II. Epidemiology

  1. Uncommon Hip Fracture (accounts for only 3% of Hip Fractures)

III. Pathophysiology

  1. Images
    1. hipFractureRegions.jpg
  2. Extracapsular Hip Fracture
    1. Contrast with Femoral Neck Fracture
  3. Mechanism of injury: Direct blunt Trauma
    1. High energy injury
    2. Gun shot wound
    3. Falls in the elderly
    4. Pathologic Fracture (Paget's Disease, Metastases)

IV. Diagnosis

  1. See Hip Fracture
  2. First 5 cm of femoral shaft below lesser trochanter
    1. Above Femoral Shaft Fracture
    2. Below Intertrochanteric Fracture
  3. Descriptive Classification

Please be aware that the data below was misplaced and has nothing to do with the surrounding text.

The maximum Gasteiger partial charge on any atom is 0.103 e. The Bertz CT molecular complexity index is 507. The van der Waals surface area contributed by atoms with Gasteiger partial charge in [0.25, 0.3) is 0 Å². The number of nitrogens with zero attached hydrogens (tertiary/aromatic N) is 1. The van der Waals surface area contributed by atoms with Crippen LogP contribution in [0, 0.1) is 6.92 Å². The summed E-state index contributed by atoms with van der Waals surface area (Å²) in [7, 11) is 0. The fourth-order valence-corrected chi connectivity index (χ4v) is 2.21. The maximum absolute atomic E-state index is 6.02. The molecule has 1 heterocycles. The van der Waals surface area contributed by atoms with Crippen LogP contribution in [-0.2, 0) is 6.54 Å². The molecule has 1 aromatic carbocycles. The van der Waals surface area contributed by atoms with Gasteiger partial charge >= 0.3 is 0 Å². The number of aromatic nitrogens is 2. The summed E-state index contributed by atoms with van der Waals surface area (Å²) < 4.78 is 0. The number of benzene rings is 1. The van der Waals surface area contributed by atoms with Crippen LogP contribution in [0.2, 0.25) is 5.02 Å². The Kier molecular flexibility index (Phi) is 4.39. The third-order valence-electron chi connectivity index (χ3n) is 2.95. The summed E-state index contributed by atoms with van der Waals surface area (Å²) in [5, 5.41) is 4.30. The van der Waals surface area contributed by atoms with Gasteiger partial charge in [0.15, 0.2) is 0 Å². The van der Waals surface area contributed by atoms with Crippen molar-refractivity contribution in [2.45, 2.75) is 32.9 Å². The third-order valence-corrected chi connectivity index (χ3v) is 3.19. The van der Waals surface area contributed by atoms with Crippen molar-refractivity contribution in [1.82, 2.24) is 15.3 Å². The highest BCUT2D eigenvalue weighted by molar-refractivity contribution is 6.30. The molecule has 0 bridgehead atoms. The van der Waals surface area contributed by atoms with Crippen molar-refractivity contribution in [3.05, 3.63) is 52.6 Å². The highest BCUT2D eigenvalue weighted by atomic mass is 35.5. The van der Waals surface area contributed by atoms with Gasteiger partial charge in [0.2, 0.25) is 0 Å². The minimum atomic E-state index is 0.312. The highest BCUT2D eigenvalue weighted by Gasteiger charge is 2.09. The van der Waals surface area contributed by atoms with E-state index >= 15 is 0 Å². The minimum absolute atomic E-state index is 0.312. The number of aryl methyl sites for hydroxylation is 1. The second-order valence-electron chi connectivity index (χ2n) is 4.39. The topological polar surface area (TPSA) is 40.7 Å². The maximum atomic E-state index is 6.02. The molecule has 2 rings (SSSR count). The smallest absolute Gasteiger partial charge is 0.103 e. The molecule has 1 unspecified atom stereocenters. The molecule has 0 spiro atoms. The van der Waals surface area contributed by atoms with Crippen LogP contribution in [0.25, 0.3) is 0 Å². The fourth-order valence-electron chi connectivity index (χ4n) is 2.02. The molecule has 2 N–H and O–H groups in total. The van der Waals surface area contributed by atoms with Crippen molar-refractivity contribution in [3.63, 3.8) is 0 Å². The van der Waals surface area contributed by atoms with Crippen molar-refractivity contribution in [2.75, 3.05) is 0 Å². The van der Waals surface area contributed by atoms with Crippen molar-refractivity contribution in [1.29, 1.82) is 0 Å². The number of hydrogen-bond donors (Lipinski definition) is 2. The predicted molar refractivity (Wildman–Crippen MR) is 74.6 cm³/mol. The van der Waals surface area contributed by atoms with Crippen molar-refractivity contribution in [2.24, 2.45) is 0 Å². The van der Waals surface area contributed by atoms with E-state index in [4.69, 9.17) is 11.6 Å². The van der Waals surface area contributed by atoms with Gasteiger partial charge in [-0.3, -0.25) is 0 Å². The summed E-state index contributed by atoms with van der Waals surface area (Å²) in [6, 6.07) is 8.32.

1. Proximal or distal location
    2. Transverse or oblique angle
    3. Comminuted (common)

V. Management

  1. Evaluate for associated injuries (see pitfalls below)
  2. Closely manage fluid status
    1. Initial Resuscitation with isotonic crystalloid
    2. Type and Cross for 2 Units pRBC
    3. Continually reassess hemodynamic status
  3. Intramedullary rod and nail (stabilizes femoral head and shaft)
    1. Perform in first 48 hours

VI. Pitfalls

  1. Significant blood loss
    1. From Hip Fracture or due to associated injuries
  2. Coexisting Fractures are common (up to 50%)
    1. Pelvic Fracture
    2. Vertebral Fracture
  3. High energy Trauma is associated with other injuries
    1. Thoracic Injury
    2. Abdominal Injury

VII. Complications

  1. Fat embolism
  2. Immobility associated morbidity

VIII. Prognosis

  1. Mortality up to 20% due to comorbid injuries

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